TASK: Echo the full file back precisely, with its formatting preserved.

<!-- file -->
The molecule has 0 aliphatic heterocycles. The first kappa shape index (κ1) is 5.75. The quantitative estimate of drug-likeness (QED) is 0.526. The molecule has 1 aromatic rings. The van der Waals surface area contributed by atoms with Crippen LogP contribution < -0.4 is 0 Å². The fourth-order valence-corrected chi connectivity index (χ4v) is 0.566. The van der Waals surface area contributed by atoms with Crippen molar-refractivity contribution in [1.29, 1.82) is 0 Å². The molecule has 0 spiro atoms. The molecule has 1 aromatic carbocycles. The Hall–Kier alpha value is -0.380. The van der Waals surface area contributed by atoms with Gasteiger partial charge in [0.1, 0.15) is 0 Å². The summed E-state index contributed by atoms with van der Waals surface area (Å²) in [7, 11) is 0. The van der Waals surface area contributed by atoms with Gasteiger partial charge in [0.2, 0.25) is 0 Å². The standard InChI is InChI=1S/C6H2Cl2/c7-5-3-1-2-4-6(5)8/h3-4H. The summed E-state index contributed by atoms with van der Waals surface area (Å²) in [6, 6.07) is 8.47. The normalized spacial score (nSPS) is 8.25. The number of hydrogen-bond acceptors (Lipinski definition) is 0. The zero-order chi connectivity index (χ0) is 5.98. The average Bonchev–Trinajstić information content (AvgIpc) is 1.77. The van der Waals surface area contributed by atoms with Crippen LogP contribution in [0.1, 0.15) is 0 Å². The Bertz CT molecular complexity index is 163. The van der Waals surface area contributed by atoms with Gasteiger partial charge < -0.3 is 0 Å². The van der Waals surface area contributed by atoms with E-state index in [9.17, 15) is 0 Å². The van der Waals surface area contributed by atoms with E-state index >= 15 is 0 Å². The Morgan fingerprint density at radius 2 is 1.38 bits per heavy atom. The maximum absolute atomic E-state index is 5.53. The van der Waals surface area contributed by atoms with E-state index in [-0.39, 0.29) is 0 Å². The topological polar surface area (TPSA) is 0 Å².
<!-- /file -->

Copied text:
The molecule has 0 aliphatic heterocycles. The first kappa shape index (κ1) is 5.75. The quantitative estimate of drug-likeness (QED) is 0.526. The molecule has 1 aromatic rings. The van der Waals surface area contributed by atoms with Crippen LogP contribution < -0.4 is 0 Å². The fourth-order valence-corrected chi connectivity index (χ4v) is 0.566. The van der Waals surface area contributed by atoms with Crippen molar-refractivity contribution in [1.29, 1.82) is 0 Å². The molecule has 0 spiro atoms. The molecule has 1 aromatic carbocycles. The Hall–Kier alpha value is -0.380. The van der Waals surface area contributed by atoms with Gasteiger partial charge in [0.1, 0.15) is 0 Å². The summed E-state index contributed by atoms with van der Waals surface area (Å²) in [7, 11) is 0. The van der Waals surface area contributed by atoms with Gasteiger partial charge in [0.2, 0.25) is 0 Å². The standard InChI is InChI=1S/C6H2Cl2/c7-5-3-1-2-4-6(5)8/h3-4H. The summed E-state index contributed by atoms with van der Waals surface area (Å²) in [6, 6.07) is 8.47. The normalized spacial score (nSPS) is 8.25. The number of hydrogen-bond acceptors (Lipinski definition) is 0. The zero-order chi connectivity index (χ0) is 5.98. The average Bonchev–Trinajstić information content (AvgIpc) is 1.77. The van der Waals surface area contributed by atoms with Crippen LogP contribution in [0.1, 0.15) is 0 Å². The Bertz CT molecular complexity index is 163. The van der Waals surface area contributed by atoms with Gasteiger partial charge < -0.3 is 0 Å². The van der Waals surface area contributed by atoms with E-state index in [9.17, 15) is 0 Å². The van der Waals surface area contributed by atoms with E-state index >= 15 is 0 Å². The Morgan fingerprint density at radius 2 is 1.38 bits per heavy atom. The maximum absolute atomic E-state index is 5.53. The van der Waals surface area contributed by atoms with E-state index in [-0.39, 0.29) is 0 Å². The topological polar surface area (TPSA) is 0 Å².